To begin, we first must start with one of the concepts that often frame Death in Venice, the conflict between reason and emotion expressed in terms of two Greek gods, Apollo and Dionysus. In the novel, these gods are referenced symbolically throughout via the use of first person description, through subtle leads alluding to the mythology of ...
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...ed into returning by eating food within Hades. In Aschenbach’s case, after he had made up his mind to leave earlier, he ran into Tadzio after breakfast (54), causing him to second guess his decision and returning. His drinking of the pomegranate juice later on in the book, after his failed “escape” seems to signify that he is partaking in the food of his own “Hades”, headed to death, tricked by the rules just as Persephone.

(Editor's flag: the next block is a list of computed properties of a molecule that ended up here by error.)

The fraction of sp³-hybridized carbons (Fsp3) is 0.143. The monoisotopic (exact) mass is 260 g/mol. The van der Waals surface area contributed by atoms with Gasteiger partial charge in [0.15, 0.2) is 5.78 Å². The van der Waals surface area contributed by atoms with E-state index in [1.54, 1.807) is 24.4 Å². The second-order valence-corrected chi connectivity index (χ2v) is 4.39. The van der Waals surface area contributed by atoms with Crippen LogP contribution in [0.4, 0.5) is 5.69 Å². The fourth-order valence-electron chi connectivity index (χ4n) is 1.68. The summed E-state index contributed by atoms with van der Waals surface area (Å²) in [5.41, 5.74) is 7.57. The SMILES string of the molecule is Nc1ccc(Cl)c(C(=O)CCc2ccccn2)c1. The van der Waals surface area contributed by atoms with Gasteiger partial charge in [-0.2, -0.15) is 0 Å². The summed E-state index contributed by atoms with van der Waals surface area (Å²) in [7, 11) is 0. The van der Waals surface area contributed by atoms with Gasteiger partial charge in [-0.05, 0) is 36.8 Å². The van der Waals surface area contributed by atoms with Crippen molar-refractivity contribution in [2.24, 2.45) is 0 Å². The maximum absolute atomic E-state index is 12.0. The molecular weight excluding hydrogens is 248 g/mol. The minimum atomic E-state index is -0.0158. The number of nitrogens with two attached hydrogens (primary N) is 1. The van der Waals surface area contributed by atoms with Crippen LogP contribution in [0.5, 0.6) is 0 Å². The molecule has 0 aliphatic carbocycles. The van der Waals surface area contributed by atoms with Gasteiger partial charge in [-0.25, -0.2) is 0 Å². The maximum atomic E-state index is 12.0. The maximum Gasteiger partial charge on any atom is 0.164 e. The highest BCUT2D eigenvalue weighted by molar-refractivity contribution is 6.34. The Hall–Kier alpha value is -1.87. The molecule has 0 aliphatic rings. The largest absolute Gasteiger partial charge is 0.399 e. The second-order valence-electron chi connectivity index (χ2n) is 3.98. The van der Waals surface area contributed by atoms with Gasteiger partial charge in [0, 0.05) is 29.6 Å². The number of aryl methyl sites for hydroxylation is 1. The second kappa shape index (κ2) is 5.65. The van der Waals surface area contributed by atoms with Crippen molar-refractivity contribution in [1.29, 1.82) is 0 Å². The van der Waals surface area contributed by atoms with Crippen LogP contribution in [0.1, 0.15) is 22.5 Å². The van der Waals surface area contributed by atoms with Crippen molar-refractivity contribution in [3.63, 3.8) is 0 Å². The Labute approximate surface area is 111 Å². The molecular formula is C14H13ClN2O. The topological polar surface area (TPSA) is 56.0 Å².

Mann, Thomas. Death In Venice. Ed. Naomi Ritter. Boston: Bedford Books, 1998. Print.
Neginsky, Rosina. “Lecture: Thomas Mann”. European Cinema.UIS, N.d. Web. 11 November 2011.
Neginsky, Rosina. “The Origin of Dionysus”. European Cinema.UIS, N.d. Web. 11 November 2011.
Smith, Herbert O. “Prologue to the Great War: Encounters with Apollo and Dionysus in Death in Venice”. Robertgraves.org. Robert Graves, N.d. Web. 11 Nov. 2011.
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